USDA’s highly anticipated release of its final 2019 crop production and quarterly stocks estimates didn’t spark any fireworks in the markets Friday.

Instead, bullish quarterly stocks estimates were offset by a surprising increase in national yield averages for corn and soybeans that muted market reaction.

“This report really focused on the U.S. production balance sheet. And there were some surprises,” Joe Camp, AgriVisor manager, told the RFD Radio Network. “The yield for both corn and soybeans went up. That’s in the wrong direction relative to trade expectations.”

USDA pegged 2019 crop production at 13.7 billion bushels of corn, down 5% from the revised 2018 estimate, and 3.56 billion bushels of soybeans, down 20% from the previous year.

The final U.S. yield estimates total 168 bushels per acre of corn, down 8.4 bushels from 2018 but up 1 bushel from last month, and 47.4 bushels per acre of soybeans, down 3.2 bushels from 2018 but up a half bushel from the previous estimate.

Those estimates could still change, though, as USDA plans to resurvey farmers in the northern U.S. who weren’t able to complete the 2019 harvest due to late crop maturity and a flurry of weather challenges.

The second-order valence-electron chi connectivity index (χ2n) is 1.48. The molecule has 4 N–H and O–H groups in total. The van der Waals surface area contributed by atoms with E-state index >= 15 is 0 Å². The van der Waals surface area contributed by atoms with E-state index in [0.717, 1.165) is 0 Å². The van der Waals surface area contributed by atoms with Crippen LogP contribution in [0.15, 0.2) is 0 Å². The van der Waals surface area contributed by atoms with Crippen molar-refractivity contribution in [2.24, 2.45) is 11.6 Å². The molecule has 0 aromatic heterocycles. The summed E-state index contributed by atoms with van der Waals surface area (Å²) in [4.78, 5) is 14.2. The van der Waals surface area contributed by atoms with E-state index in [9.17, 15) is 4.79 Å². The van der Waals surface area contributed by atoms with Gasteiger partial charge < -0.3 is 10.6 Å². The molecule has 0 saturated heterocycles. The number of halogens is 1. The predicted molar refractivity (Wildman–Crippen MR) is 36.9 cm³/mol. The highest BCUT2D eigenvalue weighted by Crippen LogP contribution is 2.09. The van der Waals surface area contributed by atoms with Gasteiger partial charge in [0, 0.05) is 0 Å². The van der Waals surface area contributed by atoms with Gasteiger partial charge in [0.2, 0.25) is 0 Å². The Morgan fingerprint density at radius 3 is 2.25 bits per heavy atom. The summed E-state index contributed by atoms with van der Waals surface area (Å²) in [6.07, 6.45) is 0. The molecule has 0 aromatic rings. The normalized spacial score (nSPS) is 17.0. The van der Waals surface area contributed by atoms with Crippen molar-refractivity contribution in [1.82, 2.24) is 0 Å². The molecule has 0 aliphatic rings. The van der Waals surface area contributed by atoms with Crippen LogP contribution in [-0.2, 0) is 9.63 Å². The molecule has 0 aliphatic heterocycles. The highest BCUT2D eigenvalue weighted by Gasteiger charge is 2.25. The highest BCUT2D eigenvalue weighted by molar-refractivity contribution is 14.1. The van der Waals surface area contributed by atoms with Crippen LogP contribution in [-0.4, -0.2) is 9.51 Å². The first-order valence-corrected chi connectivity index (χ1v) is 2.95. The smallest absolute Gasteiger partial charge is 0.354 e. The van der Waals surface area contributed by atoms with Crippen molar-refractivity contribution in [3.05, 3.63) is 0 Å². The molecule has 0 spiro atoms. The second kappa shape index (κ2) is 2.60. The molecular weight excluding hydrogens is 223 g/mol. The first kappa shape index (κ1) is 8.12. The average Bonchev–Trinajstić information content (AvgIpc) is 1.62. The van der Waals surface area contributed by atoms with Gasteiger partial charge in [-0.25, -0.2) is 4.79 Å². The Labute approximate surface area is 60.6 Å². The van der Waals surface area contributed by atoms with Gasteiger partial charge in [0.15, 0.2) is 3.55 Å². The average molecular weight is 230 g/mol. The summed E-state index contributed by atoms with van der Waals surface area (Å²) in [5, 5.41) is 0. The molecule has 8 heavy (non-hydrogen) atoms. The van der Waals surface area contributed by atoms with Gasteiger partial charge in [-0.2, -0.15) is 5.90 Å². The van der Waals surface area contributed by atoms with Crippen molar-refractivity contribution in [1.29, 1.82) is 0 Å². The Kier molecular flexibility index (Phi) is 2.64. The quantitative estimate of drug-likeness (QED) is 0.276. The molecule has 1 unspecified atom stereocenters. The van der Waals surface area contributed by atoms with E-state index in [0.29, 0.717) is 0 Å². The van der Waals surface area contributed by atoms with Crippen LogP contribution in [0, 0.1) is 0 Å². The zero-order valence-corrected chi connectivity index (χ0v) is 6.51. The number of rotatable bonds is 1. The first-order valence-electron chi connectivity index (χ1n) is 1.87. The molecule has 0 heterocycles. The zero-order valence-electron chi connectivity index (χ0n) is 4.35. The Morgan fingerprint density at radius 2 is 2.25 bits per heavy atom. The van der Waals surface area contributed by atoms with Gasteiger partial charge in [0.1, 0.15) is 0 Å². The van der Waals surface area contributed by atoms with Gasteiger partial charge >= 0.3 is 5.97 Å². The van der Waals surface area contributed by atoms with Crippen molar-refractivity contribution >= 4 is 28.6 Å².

“The report was somewhat neutral,” Ami Heesch, of CHS Hedging, said during a conference call hosted by the Minneapolis Grain Exchange. “It may take until June to get clarification (on final harvest numbers).”

As it stands now, average yields declined in 26 states for corn and 22 states for soybeans in 2019 compared to 2018.

In Illinois, USDA pegged the 2019 average corn yield at 181 bushels per acre, down 29 bushels from the 2018 record. The average soybean yield in the state, 54 bushels per acre, represents a 9.5-bushel decline from 2018.

Illinois crop production estimates total 1.84 billion bushels of corn, down from 2.26 billion in 2018, and 532 million bushels of beans compared to 666 million the previous year.

“There’s still plenty of questions about yield going up in a questionable year like 2019,” Camp said. “But, the quarterly stocks report showed less bushels on hand than anticipated. That’s ultimately viewed as friendly for the market.”

Corn stored in all positions totaled 11.4 billion bushels as of Dec. 1, down 5% from the same time last year. Soybeans stored in all positions totaled 3.25 billion bushels last month, down 13% from the previous year.

Farmers held fewer bushels of both crops Dec. 1 compared to the previous year with 7.18 billion bushels of corn and 1.53 billion bushels of beans stored on farms, down 4% and 21%, respectively.

“From here I think the market will focus on South American weather,” Heesch added. “The March 31 (U.S.) planting intentions report will be the next biggie for market direction.”